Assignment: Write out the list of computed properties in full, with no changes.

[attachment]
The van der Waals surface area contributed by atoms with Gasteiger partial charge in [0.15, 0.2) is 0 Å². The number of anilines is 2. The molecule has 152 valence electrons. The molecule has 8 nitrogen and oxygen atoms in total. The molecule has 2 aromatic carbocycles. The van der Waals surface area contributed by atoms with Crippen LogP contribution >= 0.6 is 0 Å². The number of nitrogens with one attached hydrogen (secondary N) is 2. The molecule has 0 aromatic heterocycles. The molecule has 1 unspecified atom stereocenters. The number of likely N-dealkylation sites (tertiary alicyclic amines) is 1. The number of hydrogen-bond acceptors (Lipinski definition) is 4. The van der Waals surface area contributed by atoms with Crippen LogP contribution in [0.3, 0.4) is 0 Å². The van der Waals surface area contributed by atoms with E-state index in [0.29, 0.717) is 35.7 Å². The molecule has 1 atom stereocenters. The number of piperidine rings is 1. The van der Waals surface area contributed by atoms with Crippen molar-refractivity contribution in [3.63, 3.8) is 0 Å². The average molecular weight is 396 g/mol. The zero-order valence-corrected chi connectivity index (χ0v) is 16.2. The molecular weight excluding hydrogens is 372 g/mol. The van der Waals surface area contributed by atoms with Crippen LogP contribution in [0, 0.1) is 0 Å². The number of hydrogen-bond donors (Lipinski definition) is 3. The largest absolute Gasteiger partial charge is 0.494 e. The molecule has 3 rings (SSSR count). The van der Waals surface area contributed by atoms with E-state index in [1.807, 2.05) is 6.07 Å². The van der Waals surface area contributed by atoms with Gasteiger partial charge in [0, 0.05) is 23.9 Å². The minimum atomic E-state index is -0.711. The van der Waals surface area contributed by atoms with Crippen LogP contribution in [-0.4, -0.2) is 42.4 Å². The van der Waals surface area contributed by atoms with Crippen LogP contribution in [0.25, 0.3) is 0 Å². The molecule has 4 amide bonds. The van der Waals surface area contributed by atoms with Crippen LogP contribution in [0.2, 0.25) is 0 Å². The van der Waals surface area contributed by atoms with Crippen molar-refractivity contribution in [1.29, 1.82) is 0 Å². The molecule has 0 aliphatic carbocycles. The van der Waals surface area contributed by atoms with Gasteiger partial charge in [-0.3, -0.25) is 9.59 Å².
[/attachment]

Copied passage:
The van der Waals surface area contributed by atoms with Gasteiger partial charge in [0.15, 0.2) is 0 Å². The number of anilines is 2. The molecule has 152 valence electrons. The molecule has 8 nitrogen and oxygen atoms in total. The molecule has 2 aromatic carbocycles. The van der Waals surface area contributed by atoms with Crippen LogP contribution >= 0.6 is 0 Å². The number of nitrogens with one attached hydrogen (secondary N) is 2. The molecule has 0 aromatic heterocycles. The molecule has 1 unspecified atom stereocenters. The number of likely N-dealkylation sites (tertiary alicyclic amines) is 1. The number of hydrogen-bond acceptors (Lipinski definition) is 4. The van der Waals surface area contributed by atoms with Crippen LogP contribution in [0.3, 0.4) is 0 Å². The van der Waals surface area contributed by atoms with E-state index in [0.29, 0.717) is 35.7 Å². The molecule has 1 atom stereocenters. The number of piperidine rings is 1. The van der Waals surface area contributed by atoms with Crippen molar-refractivity contribution in [3.63, 3.8) is 0 Å². The average molecular weight is 396 g/mol. The zero-order valence-corrected chi connectivity index (χ0v) is 16.2. The molecular weight excluding hydrogens is 372 g/mol. The van der Waals surface area contributed by atoms with Crippen LogP contribution in [0, 0.1) is 0 Å². The number of hydrogen-bond donors (Lipinski definition) is 3. The largest absolute Gasteiger partial charge is 0.494 e. The molecule has 3 rings (SSSR count). The van der Waals surface area contributed by atoms with E-state index in [1.807, 2.05) is 6.07 Å². The van der Waals surface area contributed by atoms with Gasteiger partial charge in [0, 0.05) is 23.9 Å². The minimum atomic E-state index is -0.711. The van der Waals surface area contributed by atoms with Crippen LogP contribution in [-0.4, -0.2) is 42.4 Å². The van der Waals surface area contributed by atoms with Crippen LogP contribution in [0.25, 0.3) is 0 Å². The molecule has 4 amide bonds. The van der Waals surface area contributed by atoms with Crippen LogP contribution in [0.2, 0.25) is 0 Å². The van der Waals surface area contributed by atoms with Crippen molar-refractivity contribution in [1.29, 1.82) is 0 Å². The molecule has 0 aliphatic carbocycles. The van der Waals surface area contributed by atoms with Gasteiger partial charge in [-0.3, -0.25) is 9.59 Å².